If marketing is so damn sophisticated how come we fall for the same old shite?
May 20, 2009
Take it for a test drive!
I saved an article from the Chicago Tribune’s business section (Gregory Karp, May 3rd) about “weaknesses” in consumer behavior. In it, Karp reports studies being done by the University of Wisconsin and a few observations published in the Journal of Consumer Research. The findings are both obvious and startling, probably because they’re true. Check it out.
Even when consumers think they are utilizing sound thinking they’re not. For example, if consumers see a punch list of attributes next to a product they immediately assume it’s better. Therefore, advertisers need only attach a slew of benign facts to their wares to imply superiority and justify higher prices. We see this all the time. Go to Home Depot. The higher priced lawn mowers have the most specs. The same phenomenon occurs online.
Touch equals sales. Karp points out, “When consumers handle a product, they begin to feel ownership of it.” We all know what happens next. Impulse purchasing. Or we obsess about the product, imagining if only we’d bought it, until we do. Test-driving vehicles is probably the most famous example of touching equaling sales. Apple stores do a pretty good job of it as well.
This is my favorite learning: Research shows that people loathe breaking large bills. Conversely, we will happily fritter away quarters and one-dollar bills. The studies suggest that if you’re trying to save money carry large denominations. I know when I have a “hun” in my wallet it tends to stay there longer than its younger brothers. On the other hand, if I’d left the hundred in the bank it would have probably lasted even longer.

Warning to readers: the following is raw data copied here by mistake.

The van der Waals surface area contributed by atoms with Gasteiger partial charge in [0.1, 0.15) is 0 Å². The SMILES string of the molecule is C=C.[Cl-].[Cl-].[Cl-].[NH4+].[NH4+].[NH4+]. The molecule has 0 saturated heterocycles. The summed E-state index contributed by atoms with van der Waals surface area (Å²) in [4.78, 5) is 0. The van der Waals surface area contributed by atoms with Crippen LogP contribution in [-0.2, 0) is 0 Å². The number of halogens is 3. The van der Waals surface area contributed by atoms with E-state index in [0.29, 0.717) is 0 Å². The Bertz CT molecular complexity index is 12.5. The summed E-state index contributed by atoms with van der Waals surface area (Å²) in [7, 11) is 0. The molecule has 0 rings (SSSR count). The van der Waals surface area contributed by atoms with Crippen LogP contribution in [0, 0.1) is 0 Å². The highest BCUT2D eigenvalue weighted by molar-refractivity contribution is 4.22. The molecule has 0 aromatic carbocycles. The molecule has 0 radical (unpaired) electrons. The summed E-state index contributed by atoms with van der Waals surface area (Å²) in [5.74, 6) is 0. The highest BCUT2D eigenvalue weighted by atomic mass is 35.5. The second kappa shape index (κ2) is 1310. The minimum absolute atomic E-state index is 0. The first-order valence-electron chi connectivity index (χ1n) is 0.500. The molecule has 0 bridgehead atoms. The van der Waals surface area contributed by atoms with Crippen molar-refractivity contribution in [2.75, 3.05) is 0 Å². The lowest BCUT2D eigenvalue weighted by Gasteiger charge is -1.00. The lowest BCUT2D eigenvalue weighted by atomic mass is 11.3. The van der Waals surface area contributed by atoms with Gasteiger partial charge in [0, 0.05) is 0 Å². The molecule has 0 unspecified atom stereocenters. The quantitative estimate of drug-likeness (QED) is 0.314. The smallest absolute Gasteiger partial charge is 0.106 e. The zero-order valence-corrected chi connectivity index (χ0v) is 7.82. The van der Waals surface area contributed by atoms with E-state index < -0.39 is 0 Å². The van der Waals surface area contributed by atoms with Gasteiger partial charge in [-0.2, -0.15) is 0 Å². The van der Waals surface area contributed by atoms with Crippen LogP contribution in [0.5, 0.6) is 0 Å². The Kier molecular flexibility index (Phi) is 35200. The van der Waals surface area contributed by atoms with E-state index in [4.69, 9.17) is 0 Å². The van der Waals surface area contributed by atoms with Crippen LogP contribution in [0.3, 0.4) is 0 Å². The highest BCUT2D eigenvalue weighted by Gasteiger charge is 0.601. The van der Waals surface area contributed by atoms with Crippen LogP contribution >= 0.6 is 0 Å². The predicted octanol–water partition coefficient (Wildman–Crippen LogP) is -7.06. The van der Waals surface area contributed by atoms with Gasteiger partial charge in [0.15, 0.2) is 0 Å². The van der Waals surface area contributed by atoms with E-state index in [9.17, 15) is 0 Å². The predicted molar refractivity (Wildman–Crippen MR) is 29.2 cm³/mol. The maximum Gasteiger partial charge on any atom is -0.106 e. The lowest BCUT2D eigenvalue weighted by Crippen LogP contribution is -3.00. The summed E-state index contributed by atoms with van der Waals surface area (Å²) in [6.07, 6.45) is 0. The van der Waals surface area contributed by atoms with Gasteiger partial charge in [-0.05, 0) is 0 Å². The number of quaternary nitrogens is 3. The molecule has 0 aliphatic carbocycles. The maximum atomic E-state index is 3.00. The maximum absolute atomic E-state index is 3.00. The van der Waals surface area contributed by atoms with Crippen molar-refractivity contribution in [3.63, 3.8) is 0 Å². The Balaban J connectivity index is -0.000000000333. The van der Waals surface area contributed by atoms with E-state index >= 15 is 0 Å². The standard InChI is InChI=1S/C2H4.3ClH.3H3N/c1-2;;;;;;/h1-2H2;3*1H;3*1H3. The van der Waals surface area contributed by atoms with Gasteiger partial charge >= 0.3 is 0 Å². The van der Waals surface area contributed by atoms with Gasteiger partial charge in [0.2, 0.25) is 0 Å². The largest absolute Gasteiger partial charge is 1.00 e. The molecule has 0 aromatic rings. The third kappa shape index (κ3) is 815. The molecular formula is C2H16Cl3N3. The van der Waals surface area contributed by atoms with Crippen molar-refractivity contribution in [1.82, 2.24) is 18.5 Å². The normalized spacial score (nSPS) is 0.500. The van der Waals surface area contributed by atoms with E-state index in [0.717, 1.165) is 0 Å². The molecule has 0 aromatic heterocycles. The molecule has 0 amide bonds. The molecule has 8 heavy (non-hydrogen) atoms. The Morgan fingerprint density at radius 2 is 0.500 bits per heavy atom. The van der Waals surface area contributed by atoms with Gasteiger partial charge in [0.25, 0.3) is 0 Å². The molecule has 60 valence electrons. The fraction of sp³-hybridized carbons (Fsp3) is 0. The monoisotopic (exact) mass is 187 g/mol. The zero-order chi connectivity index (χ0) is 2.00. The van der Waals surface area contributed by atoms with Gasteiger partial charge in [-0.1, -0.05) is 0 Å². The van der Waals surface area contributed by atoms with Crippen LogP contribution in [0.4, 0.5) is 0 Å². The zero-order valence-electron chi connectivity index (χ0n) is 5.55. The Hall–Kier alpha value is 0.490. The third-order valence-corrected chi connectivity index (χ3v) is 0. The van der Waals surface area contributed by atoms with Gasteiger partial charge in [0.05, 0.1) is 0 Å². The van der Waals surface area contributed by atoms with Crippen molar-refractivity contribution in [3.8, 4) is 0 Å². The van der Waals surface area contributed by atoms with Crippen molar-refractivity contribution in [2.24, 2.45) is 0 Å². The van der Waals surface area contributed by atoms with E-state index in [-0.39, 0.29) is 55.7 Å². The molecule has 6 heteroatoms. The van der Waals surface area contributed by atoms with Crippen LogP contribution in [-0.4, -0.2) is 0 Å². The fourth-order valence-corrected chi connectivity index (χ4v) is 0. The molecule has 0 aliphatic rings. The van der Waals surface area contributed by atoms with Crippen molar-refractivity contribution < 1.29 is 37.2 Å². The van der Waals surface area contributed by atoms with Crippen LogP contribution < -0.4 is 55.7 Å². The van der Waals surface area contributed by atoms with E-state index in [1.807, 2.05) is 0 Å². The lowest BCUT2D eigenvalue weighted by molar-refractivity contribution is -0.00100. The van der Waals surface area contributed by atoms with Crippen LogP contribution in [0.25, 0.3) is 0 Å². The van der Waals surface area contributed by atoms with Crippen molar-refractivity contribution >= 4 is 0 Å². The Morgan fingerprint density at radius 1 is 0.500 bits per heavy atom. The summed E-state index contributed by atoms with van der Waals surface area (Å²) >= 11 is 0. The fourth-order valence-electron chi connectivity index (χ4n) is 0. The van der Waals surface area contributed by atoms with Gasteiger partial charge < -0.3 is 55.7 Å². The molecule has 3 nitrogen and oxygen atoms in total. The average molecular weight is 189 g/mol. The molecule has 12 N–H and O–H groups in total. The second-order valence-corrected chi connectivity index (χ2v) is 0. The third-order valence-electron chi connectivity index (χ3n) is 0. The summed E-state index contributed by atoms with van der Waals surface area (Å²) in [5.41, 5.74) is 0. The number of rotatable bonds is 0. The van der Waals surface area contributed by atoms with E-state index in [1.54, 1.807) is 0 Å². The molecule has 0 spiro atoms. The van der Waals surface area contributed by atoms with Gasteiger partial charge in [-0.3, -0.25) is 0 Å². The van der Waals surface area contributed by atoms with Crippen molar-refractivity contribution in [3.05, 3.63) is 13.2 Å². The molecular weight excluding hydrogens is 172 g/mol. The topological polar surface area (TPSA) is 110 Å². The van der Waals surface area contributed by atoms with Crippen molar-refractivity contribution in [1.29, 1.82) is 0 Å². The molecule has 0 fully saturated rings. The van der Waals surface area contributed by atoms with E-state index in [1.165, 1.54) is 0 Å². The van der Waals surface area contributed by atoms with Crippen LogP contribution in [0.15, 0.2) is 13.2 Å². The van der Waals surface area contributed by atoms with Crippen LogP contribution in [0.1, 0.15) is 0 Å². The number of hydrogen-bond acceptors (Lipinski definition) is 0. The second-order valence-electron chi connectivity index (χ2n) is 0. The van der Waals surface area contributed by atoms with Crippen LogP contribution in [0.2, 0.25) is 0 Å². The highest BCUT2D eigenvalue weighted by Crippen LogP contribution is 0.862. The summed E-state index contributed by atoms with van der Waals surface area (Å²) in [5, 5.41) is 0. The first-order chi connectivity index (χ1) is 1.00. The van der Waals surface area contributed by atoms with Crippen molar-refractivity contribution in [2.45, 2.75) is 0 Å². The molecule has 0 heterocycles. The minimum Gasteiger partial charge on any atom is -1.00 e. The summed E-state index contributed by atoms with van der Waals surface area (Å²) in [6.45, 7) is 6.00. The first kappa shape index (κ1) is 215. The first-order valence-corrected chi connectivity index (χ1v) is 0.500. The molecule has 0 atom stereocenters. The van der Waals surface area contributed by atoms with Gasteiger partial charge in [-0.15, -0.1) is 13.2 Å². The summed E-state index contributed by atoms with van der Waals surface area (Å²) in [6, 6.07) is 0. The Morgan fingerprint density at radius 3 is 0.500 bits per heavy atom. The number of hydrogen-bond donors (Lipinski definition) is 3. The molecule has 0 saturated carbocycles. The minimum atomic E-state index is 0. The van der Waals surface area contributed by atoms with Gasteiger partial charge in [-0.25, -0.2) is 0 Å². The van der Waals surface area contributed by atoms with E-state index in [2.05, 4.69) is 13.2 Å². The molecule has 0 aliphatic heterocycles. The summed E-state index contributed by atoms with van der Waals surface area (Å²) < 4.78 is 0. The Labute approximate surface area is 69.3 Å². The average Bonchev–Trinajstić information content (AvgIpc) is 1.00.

Finally, this old chestnut: people pay the most attention to the left digit in an item’s price. In case you hadn’t figured it out, this is what drives the ubiquitous 99 cents suffix. We’ll fork over $3.99 far more often than $4.00. Silly us.
Granted, some of this info feels vintage, circa sex-in-the-ice-cubes, but all of it is vital. These observations defeat the old notion, once and for all, that consumers make purchases based on facts and rational thinking. What’s funny is few of us are invulnerable. I know I’m not. And I should know better, right? How about you?